Will Inflation and Unemployment Push the BOE to Raise Rates?

Ricky Cove - Author

Sep. 19 2017, Updated 12:40 p.m. ET

Recent trend in UK inflation

Inflation in the United Kingdom has been on a higher trajectory with consumer prices in the United Kingdom rising 2.9% in August year-over-year. The key contributors to the increase in inflation were clothing and fuel (USO). On a month-over-month basis, the consumer prices rose 0.6% after a fall of 0.1% in July. The inflation rate in the UK has risen from a level of -0.1% in April 2015. The rapid rise in inflation was partly fueled by the weakening of the British currency (FXB) since the Brexit referendum. A weaker currency brought about by inflation (VTIP) made imports expensive, as the value of the pound (GBB) sank with respect to Britain’s’ trading partners’ currencies.

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British unemployment at a 40-year low

Fears about job losses after the Brexit referendum failed to materialize as the unemployment rate in the UK dropped to 4.3%, the lowest level since 1975. If the current pace of recovery continues in the near term, unemployment could drop further.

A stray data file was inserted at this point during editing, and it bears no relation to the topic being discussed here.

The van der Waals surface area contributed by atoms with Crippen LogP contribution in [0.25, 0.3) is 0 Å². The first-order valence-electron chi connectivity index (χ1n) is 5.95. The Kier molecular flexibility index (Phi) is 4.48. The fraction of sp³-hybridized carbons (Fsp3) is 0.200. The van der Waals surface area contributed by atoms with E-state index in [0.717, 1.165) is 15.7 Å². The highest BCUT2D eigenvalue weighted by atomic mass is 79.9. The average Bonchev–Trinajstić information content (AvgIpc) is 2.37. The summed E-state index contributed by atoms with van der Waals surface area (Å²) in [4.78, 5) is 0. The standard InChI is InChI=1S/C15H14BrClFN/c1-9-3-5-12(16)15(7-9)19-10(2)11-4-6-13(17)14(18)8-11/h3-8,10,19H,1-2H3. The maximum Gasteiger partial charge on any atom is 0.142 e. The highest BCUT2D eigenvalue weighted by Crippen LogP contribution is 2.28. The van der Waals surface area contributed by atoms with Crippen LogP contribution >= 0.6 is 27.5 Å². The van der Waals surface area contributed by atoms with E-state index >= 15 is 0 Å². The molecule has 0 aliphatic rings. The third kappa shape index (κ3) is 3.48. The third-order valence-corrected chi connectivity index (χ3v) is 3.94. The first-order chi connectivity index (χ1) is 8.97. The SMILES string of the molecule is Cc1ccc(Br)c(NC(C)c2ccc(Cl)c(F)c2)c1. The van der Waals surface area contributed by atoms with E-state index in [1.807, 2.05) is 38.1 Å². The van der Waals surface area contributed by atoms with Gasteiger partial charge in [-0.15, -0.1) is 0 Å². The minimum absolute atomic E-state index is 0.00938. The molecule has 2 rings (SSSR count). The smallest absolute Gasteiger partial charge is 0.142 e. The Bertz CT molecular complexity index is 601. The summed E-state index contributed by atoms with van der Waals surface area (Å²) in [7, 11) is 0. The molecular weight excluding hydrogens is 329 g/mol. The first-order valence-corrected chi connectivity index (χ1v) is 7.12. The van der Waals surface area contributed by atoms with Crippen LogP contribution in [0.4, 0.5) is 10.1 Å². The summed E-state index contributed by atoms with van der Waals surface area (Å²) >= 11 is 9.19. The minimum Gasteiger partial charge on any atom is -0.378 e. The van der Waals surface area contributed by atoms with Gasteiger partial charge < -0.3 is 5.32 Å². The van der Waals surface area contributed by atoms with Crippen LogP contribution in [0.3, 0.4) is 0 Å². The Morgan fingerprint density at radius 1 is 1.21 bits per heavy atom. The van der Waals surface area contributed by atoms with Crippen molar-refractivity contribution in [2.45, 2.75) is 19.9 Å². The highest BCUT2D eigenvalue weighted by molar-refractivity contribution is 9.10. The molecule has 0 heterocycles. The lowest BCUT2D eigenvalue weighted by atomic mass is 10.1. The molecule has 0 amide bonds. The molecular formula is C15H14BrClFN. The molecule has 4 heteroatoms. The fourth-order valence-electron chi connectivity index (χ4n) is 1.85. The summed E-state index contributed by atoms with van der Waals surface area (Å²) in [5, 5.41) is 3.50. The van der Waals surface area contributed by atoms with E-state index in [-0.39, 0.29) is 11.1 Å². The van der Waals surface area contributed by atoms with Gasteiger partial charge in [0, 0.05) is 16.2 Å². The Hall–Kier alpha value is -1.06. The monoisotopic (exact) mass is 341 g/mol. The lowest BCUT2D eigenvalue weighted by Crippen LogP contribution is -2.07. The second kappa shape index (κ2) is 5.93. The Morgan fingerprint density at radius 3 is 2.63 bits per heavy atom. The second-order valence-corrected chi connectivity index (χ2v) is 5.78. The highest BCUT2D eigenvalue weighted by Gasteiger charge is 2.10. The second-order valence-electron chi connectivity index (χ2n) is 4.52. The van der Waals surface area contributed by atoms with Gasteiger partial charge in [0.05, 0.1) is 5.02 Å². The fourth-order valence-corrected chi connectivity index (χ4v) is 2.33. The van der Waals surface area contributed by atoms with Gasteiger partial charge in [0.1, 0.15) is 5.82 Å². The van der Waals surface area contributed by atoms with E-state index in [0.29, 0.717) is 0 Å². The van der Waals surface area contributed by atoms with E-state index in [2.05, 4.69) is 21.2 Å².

Will the Bank of England rush to raise rates?

This level of unemployment coupled with rising inflation could drive the Bank of England to initiate the tightening process. The September meeting statement indicated that the rate hikes would be gradual and would depend on UK (EWU) economic performance. The Bank of England should have learned the art of tightening by now from its counterpart across the Atlantic, the US Fed.

In the next part of this series, we’ll look at the reason behind the sharp rise in the British pound (GBB) in the last two sessions.


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